WATCH: New Pagans – ‘Yellow Room’

Following on from the release of their single Yellow Room in August, Belfast’s New Pagans have shared a captivating set of visuals to accompany their racing, urgent track. Directed by bassist Claire Miskimmin, the video reflects the often overwhelming feelings of darkness that women face in patriarchal society.

Inspired by the semi-autobiographical short-story The Yellow Wallpaper, which was written by American feminist author Charlotte Perkins Gilman, New Pagans originally penned the track to highlight the need for a specialised parent-and-baby mental health unit in Northern Ireland. “’Yellow Room’ is the fourth instalment in a series of self-made folk horror themed short films produced to accompany our music,” explains vocalist Lyndsey McDougall. “Set in the stunning local surroundings of Northern Ireland, we tried to evoke a sense of dread and isolation in the expanse of nature. In stifling a woman’s mind we take away her liberty, as in the novel the song is based on. It’s about the facade and the masks we wear, but break the surface and we find our protagonist’s strength. She cuts herself free and is set adrift.”

Watch the video for ‘Yellow Room’ below and follow New Pagans on bandcampFacebook & Spotify for more updates.

Kate Crudgington
@KCBobCut

PLAYLIST: August 2020

Whether you’ve miraculously managed to organise a holiday this summer, or you’re playing it safe and staying put post-lockdown, let our August playlist transport you somewhere you’d rather be for a short while. It’s filled with some dream-pop gems, shadowy electronics and the usual dose of indie & punk guitar tunes. Take some time to scroll through our track choices below, and make sure you hit play on the Spotify playlist at the end of the page.

 

Circe – ‘Ten Girls’
London based dark-pop artist Circe’s latest single is inspired by one of my favourite books, The Handmaid’s Tale by Margaret Atwood. Of the track, Circe explains: “[Atwood’s novel] is a poetic but disturbing view of women living in a dystopian oppressive world. This chimes with my own fractured generation of cancel culture, swipes of sex, and revenge porn.” (Kate Crudgington)

Kynsy – ‘Cold Blue Light’
Mari & I were equally as excited about Kynsy when we first heard her debut single ‘Cold Blue Light’. Based in Dublin, Kynsy takes down bullies and naysayers on this track with her sardonic lyrics and glitchy beats. (KC)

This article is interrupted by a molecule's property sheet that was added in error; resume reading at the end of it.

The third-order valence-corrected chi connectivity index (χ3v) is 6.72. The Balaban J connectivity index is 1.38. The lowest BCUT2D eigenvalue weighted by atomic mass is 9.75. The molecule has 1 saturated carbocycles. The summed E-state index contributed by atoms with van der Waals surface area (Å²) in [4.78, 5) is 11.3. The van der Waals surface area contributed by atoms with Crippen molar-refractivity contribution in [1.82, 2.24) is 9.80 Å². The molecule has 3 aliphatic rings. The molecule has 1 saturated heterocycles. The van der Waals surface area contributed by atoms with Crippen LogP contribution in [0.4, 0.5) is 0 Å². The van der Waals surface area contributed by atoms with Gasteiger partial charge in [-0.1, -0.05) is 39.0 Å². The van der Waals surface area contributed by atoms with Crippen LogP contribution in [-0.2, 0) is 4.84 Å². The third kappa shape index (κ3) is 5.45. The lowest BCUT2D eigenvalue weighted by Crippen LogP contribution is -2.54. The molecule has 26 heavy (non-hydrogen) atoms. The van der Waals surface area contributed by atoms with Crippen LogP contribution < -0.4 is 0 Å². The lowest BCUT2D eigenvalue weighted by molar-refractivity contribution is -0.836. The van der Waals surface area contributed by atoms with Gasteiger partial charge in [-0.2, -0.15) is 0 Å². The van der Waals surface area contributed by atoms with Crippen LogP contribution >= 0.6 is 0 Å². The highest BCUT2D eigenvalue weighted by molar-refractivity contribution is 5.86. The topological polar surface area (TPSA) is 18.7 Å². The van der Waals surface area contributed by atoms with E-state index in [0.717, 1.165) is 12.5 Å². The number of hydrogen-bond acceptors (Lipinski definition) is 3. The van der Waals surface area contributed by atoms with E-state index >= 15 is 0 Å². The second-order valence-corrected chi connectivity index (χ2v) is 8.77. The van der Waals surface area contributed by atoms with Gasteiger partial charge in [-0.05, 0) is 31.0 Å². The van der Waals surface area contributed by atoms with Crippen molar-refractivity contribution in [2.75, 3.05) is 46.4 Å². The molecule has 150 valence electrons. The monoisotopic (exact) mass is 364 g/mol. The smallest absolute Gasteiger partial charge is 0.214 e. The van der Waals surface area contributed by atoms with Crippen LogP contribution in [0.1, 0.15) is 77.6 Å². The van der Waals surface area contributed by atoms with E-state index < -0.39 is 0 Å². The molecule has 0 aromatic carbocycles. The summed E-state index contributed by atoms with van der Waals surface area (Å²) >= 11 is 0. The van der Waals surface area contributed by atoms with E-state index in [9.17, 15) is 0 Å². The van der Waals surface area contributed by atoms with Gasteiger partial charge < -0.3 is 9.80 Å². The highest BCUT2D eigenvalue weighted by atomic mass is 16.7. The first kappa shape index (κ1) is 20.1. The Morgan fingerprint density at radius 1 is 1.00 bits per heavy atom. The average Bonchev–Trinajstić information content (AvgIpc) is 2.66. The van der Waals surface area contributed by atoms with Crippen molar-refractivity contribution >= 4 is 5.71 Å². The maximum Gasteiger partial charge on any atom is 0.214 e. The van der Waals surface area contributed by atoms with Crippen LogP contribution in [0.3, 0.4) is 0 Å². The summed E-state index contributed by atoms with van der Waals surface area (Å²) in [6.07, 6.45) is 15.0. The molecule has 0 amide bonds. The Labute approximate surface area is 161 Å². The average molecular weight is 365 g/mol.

Talking Violet – ‘Indigo’
The new single from Canadian band Talking Violet, and their first in two years, ‘Indigo’ offers an ethereal dreamscape oozing a shimmering haze and immersive shoegaze-tinged hooks. Flowing with the Cocteau Twins-esque vocals of front woman Jill Goyeau, and swooping other-worldly melodies, it’s an utter sonic delight. (Mari Lane)

Babeheaven – ‘Cassette Beat’
This dreamy new offering from West-London duo Babeheaven is lifted from their debut album, Home For Now, which is set for release on 6th November via AWAL. Of this track, vocalist Nancy Anderson explains: “I wanted to write a song about creation. Whenever we create we subsequently end up destroying something in a huge way or a small way. But there is always light behind the dark even when you can’t see it yet. It’s also a comment on media, how we ingest it at an unhealthy rate. I didn’t want it to be too negative so I wrote the chorus as a relief from the darkness of the verses.” Dreamy stuff, looking forward to hearing the full album. (KC)

Evil House Party – ‘Wicked’
Released via Third Coming Records, I’m a bit obsessed with Evil House Party’s debut single. ‘Wicked’ is a “modern murderous ballad, fleshed out in a bittersweet revenge pop anthem.” Very Bonnie-and-Clyde-esque. (KC)

Winter Gardens – ‘Tapestry’
The latest single from Brighton band Winter Gardens, ‘Tapestry’ oozes a euphoric ethereal haze as twinkling, shoegaze-inspired hooks whir alongside the soaring vocals of front person Ananda. Flowing with a rich anthemic emotion, it’s an utterly captivating slice of other worldly dream-punk. Tapestry, the debut EP from Winter Gardens, is set for release on 25th September. (ML)